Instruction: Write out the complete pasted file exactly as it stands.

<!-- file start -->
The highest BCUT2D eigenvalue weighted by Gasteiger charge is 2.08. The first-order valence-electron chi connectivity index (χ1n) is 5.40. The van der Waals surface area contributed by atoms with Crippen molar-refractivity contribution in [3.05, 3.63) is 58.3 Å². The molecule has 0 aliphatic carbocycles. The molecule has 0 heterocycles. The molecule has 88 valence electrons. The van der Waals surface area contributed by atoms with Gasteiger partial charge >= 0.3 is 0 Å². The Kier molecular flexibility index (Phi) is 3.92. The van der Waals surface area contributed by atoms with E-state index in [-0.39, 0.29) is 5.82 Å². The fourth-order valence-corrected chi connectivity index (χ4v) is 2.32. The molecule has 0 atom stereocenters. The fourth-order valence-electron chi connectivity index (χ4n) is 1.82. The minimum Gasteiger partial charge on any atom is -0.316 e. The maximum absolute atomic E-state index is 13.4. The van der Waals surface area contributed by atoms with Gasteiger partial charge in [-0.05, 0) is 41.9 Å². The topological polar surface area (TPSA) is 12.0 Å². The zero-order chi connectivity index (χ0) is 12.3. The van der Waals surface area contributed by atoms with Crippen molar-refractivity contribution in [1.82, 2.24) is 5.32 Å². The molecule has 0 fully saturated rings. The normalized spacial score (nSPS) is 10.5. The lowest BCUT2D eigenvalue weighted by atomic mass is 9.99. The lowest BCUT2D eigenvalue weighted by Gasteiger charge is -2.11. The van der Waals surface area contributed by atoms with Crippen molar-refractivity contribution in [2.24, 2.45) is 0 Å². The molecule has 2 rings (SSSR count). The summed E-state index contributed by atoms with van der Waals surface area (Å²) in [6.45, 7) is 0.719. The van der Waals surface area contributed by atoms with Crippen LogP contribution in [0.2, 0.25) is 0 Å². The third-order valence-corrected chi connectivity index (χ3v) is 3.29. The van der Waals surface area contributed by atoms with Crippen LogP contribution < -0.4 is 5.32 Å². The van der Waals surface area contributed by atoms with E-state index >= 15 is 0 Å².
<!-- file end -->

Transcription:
The highest BCUT2D eigenvalue weighted by Gasteiger charge is 2.08. The first-order valence-electron chi connectivity index (χ1n) is 5.40. The van der Waals surface area contributed by atoms with Crippen molar-refractivity contribution in [3.05, 3.63) is 58.3 Å². The molecule has 0 aliphatic carbocycles. The molecule has 0 heterocycles. The molecule has 88 valence electrons. The van der Waals surface area contributed by atoms with Gasteiger partial charge >= 0.3 is 0 Å². The Kier molecular flexibility index (Phi) is 3.92. The van der Waals surface area contributed by atoms with E-state index in [-0.39, 0.29) is 5.82 Å². The fourth-order valence-corrected chi connectivity index (χ4v) is 2.32. The molecule has 0 atom stereocenters. The fourth-order valence-electron chi connectivity index (χ4n) is 1.82. The minimum Gasteiger partial charge on any atom is -0.316 e. The maximum absolute atomic E-state index is 13.4. The van der Waals surface area contributed by atoms with Gasteiger partial charge in [-0.05, 0) is 41.9 Å². The topological polar surface area (TPSA) is 12.0 Å². The zero-order chi connectivity index (χ0) is 12.3. The van der Waals surface area contributed by atoms with Crippen molar-refractivity contribution in [1.82, 2.24) is 5.32 Å². The molecule has 0 fully saturated rings. The normalized spacial score (nSPS) is 10.5. The lowest BCUT2D eigenvalue weighted by atomic mass is 9.99. The lowest BCUT2D eigenvalue weighted by Gasteiger charge is -2.11. The van der Waals surface area contributed by atoms with Crippen molar-refractivity contribution in [2.24, 2.45) is 0 Å². The molecule has 2 rings (SSSR count). The summed E-state index contributed by atoms with van der Waals surface area (Å²) in [6.45, 7) is 0.719. The van der Waals surface area contributed by atoms with Crippen LogP contribution in [0.2, 0.25) is 0 Å². The third-order valence-corrected chi connectivity index (χ3v) is 3.29. The van der Waals surface area contributed by atoms with Crippen LogP contribution < -0.4 is 5.32 Å². The van der Waals surface area contributed by atoms with E-state index >= 15 is 0 Å².